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Minty Water Valve Controller

I’ve always been fascinated by minty projects — circuits that fit neatly into a mint tin. There is an entire webpage on Make that documents such projects. For a long time I’ve been thinking of my own minty project: what can I build in a small mint tin?

Recently an idea came up: I had a new lawn installed in my backyard a couple of weeks ago, and I needed to start watering the lawn regularly everyday. I was looking into some automatic watering option like this one, but it provides limited functionality and does not suit my need. So I thought that perhaps I can build a water valve controller myself; and best of all, I can fit the circuits entirely in a mint tin. Voila, here comes my minty water valve controller!

Before describing how to build it, let me highlight some features of it:

  • A single li-poly rechargeable battery drives the circuit and a 24v latch solenoid
  • An Arduino pro mini programs the valve control
  • An RF module enables wireless control
  • Above all, it fits neatly into a mint tin

Here is a video demonstrating the controller in action:

The Design

For the water valve, I picked the Orbit yard watering valve. It’s widely available in home improvement stores, and it is cheap. It has two pins: applying +24v opens the valve, and -24v closes the valve. It uses a latch solenoid, drawing power only when you open or close it. This makes it very power efficient.

To use a single li-poly battery to drive the valve, I needed a voltage booster to raise the 3.6v provided by the battery to 24v momentarily before connecting to the valve solenoid. For this I chose an LT1303 DC/DC step-up converter, but any similar converter will do as well. Switching between applying +24v or -24v to the solenoid is achieved by using some MOSFETs. I can’t use small BJT transistors because they won’t handle the large impulse current through the solenoid (as high as 5A). Darlington transistor would work but I prefer MOSFETS for their power efficiency.

To program the valve, I use an Arduino pro mini. It’s adorably tiny and perfect for a mint tin project. I initially wanted to use the 3.3v/8Mhz version, as it can be directly powered by the 3.6v battery. But later I found that the wireless RF module only works with 5v anyways, so in the end I went with the 5v/16Mhz pro mini. This requires another voltage booster to raise the 3.6v battery to 5v. Fortunately I didn’t have to build another voltage booster for it; instead, I reused an existing minty boost which I soldered a while ago. I took off the tiny circuit board from it. Again, it fits cutely inside the space-limited mint tin.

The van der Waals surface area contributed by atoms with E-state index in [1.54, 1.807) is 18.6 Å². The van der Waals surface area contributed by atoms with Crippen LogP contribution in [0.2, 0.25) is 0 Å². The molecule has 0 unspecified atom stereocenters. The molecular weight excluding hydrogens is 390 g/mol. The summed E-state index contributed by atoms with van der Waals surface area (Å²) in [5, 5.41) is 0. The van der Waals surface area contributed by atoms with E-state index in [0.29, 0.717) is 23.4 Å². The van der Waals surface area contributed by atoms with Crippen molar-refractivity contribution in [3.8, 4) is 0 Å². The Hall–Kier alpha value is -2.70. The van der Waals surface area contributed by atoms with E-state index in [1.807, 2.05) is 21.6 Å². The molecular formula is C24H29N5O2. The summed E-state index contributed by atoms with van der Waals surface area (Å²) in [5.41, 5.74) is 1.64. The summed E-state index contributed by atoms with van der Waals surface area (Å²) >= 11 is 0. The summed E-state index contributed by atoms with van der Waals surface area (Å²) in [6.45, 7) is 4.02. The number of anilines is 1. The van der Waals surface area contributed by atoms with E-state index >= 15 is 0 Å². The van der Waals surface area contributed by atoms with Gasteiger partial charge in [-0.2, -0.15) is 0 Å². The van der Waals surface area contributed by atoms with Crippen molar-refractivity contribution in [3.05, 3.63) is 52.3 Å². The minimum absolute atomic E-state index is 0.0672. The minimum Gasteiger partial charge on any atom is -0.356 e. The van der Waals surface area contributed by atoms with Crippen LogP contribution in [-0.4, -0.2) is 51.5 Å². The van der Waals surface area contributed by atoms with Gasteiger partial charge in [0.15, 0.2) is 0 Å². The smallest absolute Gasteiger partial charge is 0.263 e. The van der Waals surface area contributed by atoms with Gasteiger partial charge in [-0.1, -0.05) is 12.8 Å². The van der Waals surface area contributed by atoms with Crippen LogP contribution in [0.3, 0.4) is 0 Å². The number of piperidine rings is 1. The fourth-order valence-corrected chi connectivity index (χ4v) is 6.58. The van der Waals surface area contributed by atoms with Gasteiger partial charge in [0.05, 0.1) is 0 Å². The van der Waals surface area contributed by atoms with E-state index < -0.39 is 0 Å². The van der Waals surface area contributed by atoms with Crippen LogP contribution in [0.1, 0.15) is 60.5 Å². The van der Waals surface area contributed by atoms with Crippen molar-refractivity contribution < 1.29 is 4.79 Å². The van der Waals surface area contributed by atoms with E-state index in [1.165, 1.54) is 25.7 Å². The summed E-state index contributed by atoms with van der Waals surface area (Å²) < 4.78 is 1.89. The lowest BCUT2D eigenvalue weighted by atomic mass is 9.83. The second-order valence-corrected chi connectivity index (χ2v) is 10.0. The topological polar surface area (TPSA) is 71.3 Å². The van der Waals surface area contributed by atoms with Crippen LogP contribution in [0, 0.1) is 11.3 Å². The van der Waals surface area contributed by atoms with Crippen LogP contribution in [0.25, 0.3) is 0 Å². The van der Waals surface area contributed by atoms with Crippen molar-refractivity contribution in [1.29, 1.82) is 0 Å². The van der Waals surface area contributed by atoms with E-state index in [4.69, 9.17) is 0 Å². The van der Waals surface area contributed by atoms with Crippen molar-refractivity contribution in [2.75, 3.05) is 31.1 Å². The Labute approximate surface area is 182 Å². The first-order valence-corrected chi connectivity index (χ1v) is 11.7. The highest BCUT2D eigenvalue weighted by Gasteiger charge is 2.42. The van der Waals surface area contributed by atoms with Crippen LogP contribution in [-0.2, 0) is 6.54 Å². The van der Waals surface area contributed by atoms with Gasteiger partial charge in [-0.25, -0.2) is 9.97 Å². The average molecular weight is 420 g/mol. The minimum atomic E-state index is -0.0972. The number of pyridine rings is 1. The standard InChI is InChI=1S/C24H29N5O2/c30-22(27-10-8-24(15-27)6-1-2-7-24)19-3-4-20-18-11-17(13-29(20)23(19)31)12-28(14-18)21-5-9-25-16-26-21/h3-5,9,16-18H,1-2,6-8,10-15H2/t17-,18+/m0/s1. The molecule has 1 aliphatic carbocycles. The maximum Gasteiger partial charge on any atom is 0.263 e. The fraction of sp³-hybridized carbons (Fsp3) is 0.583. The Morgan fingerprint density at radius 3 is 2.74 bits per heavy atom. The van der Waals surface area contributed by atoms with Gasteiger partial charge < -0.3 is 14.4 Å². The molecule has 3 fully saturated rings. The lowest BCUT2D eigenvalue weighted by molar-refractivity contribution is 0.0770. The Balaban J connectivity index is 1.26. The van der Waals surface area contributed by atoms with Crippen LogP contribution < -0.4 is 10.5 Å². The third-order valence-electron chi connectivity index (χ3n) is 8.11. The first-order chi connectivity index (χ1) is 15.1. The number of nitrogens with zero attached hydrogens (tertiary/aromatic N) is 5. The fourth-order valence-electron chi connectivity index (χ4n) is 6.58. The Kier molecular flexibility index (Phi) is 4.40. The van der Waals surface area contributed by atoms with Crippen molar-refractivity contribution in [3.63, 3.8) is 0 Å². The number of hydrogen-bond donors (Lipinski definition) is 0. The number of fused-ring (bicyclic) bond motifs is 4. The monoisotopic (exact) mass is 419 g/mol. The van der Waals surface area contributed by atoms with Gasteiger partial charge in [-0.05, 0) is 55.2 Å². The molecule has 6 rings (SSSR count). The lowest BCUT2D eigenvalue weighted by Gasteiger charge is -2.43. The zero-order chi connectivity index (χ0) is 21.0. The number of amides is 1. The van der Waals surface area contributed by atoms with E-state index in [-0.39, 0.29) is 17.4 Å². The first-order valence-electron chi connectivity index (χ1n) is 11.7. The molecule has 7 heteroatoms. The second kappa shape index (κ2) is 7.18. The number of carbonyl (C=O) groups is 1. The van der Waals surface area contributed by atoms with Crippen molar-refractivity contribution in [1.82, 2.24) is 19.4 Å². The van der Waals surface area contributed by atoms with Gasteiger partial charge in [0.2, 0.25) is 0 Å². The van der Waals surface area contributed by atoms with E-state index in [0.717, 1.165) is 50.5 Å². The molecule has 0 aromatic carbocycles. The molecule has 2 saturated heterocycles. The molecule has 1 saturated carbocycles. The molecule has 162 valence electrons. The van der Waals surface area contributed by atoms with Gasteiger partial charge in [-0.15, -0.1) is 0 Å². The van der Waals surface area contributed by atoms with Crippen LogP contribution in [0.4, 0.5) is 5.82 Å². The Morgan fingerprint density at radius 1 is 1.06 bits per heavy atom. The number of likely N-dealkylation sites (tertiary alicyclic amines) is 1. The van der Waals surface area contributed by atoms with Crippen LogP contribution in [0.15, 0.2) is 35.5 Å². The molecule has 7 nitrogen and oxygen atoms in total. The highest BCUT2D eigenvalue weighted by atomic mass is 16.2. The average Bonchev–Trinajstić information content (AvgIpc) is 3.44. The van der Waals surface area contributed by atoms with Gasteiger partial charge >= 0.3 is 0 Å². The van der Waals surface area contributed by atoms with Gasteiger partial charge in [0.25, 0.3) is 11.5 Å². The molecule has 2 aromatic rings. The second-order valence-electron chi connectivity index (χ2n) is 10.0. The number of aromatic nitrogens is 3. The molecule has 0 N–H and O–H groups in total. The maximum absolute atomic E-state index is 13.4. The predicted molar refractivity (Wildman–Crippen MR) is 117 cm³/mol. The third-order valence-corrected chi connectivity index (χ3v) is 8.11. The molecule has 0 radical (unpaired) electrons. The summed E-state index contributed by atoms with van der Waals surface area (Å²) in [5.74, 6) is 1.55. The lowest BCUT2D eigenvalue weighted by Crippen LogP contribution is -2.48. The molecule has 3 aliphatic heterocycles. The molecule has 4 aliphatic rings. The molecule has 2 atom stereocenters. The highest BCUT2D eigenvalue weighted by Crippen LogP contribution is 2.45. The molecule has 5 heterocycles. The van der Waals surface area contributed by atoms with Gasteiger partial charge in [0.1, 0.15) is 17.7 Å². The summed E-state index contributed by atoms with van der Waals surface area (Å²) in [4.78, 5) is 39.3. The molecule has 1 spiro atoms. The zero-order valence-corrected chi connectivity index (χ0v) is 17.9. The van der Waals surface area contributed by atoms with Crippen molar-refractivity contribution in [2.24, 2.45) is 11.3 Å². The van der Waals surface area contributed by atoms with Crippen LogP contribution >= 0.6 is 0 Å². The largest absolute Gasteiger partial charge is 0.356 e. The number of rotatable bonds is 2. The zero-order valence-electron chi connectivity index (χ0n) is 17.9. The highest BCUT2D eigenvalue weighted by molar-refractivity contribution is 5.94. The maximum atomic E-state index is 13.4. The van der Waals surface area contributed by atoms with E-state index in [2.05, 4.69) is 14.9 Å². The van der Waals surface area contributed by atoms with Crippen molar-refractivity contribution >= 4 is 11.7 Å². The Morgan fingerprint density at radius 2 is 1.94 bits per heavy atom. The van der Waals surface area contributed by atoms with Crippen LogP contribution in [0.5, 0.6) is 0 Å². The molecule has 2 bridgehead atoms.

The wireless module I used is an RF link 434MHz transmitter and receiver from SparkFun. They are small and easy to use. In particular, the receiver is quite thin and can sit comfortably along one side of the mint tin.

The schematic of the circuit is included below:

Parts List

  • LT1303 DC/DC step-up converter
  • AOP605 complementary MOSFETs (each contains 1 N-channel and 1 P-channel)
  • 2N2222 BJT transistor
  • 1N5817 and 1N4001 diodes
  • RF link 434MHz transmitter and receiver
  • Li-poly rechargeable battery
  • Various resistors, capacitors, and inductor as specified in the schematic.
  • (note that the 2200uF capacitor C2 must be rated 25v or above)

The circuit directly draws power from the 3.6v battery. I use the Arduino pin 6 to control the shutdown pin of LT1303. This way, I turn on the voltage booster only when I need to open or close the valve. The voltage booster outputs roughly 24.4v.

Arduino pin 8 and 9 are used to control opening or closing of the solenoid. Both pins are set to low at start. Next, setting pin 8 to high causes +24v to apply on the solenoid, opening the valve; on the contrary, setting pin 9 to high causes -24v to apply, closing the valve. Don’t try to set both pins to high at the same time, as it may short the circuit and cause damage.

Both the Arduino and the RF receiver are powered by the 5v output from minty boost. The data pin of the RF receiver is connected to Arduino pin 9 (which supports PWM).


I soldered the initial prototype on a perf board. I made a mistake in connecting the MOSFET IC pins. This produced a spark and instantly fried the IC. Well, careful playing with 24v. After fixing the issue, the circuit worked like a charm.

But the perf board looks a bit ugly and is too bulky for the mint tin, so I decided to design a custom PCB using Eagle CAD. This is the first PCB I’ve ever designed and made, so I felt quite a bit excited. I used the toner transfer method to produce the PCB. Playing with etching chemicals was not very pleasant. Here are two snapshots of the PCB: